I have a client who has pigmented villonodular sinovitis in her left knee. She just had her second surgery to remove the tumors. Consequently, she has very little knee flexion in her left knee, lots of scar tissue, and significant muscle atrophy. In addition, after her first surgery the physical therapist was trying to stretch her left hamstrings and she suffered a grade 2 tear. Moreover, she tends to depend on her right leg too much. What can I do to help her knee? Are there any supplements and/or specific foods to help with nerve regeneration?
It is difficult to give a specific answer without a thorough functional assessment! We strongly recommend interacting with the medical community on any post surgical condition. Post-medical information along with a comprehensive functional assessment will give you the necessary tools to begin designing an individualized program. Please remember, there is no such thing as a black and white protocol for pathologies; if someone tells you different,t they are oversimplifying this amazing, highly sophisticated, integrated machine! What PT on the Net can provide you with is a guideline to help your client. Utilize and modify the information based on your client’s needs and abilities.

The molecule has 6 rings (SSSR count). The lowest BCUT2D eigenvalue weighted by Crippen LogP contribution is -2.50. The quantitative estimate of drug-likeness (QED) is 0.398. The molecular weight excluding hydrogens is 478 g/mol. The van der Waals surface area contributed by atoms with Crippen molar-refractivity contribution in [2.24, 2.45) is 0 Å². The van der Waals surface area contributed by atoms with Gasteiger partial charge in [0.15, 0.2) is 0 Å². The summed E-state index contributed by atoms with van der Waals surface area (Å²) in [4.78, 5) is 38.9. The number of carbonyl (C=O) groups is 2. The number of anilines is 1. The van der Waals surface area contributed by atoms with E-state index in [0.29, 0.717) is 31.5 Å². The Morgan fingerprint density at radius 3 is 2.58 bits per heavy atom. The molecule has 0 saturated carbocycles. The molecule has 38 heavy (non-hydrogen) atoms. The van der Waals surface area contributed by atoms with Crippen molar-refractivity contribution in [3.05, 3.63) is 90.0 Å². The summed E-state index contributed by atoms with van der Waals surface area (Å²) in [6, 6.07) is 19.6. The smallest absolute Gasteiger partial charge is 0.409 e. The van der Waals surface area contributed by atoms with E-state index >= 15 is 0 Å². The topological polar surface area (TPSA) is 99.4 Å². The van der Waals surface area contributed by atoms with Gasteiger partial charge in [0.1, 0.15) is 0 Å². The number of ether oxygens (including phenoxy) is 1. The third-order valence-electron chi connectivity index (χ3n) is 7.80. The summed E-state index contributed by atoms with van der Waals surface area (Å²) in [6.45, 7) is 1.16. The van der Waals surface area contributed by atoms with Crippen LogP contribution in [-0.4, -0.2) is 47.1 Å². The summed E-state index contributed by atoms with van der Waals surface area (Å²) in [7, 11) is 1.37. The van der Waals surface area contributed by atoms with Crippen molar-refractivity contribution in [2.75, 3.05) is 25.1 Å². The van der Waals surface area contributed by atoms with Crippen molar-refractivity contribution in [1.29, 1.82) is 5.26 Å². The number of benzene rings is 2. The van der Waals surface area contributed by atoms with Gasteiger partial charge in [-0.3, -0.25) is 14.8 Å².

THE KEY TO EXERCISE IS CREATING THE RIGHT EXERCISE!
The most important approach for your client is a low load, whole body exercise plan. When applied properly, the program will appropriately load the deconditioned tissues, stimulate repair, remodel, recondition and enhance proprioception while improving basic life functions. Listed are ideas to help in your program design: Good Luck!
- If you decide to stretch your client, immediately follow up with strength exercise that enhance proprioceptive input! I am disgusted to hear that a physical thepapist strained your client’s hamstrings! The hamstrings are tight for protective reasons.
- Safe and effective stretching: Stretch using the contract, relax, antagonist, contract (CRAC) method. CRAC is a modified form of PNF stretching in which the stretcher performs all the work and you act only as a facilitator. For example, during the hamstrings stretch, your client begins by actively moving her leg to the starting position, isometrically contracts, then relaxes her hamstrings. Then, through antagonist contraction of the hip flexors she actively lengthens the hamstrings. If your client is in control, she will not get hurt.
- After stretching, you will have established a new range of motion; therefore, immediately train the brain to use this new range:
- Perform single leg exercises as opposed to repetitive stable surface squats. Single leg examples:
- Split stance knee bends on a ½ foam roll
- Step-ups on a controlled unstable platform (adjust the step to her ability)
- Single leg isometric holds (in standing position, squat down and hold various positions)
- When squatting, use a balance board to regain equal (or close as possible) weight distribution.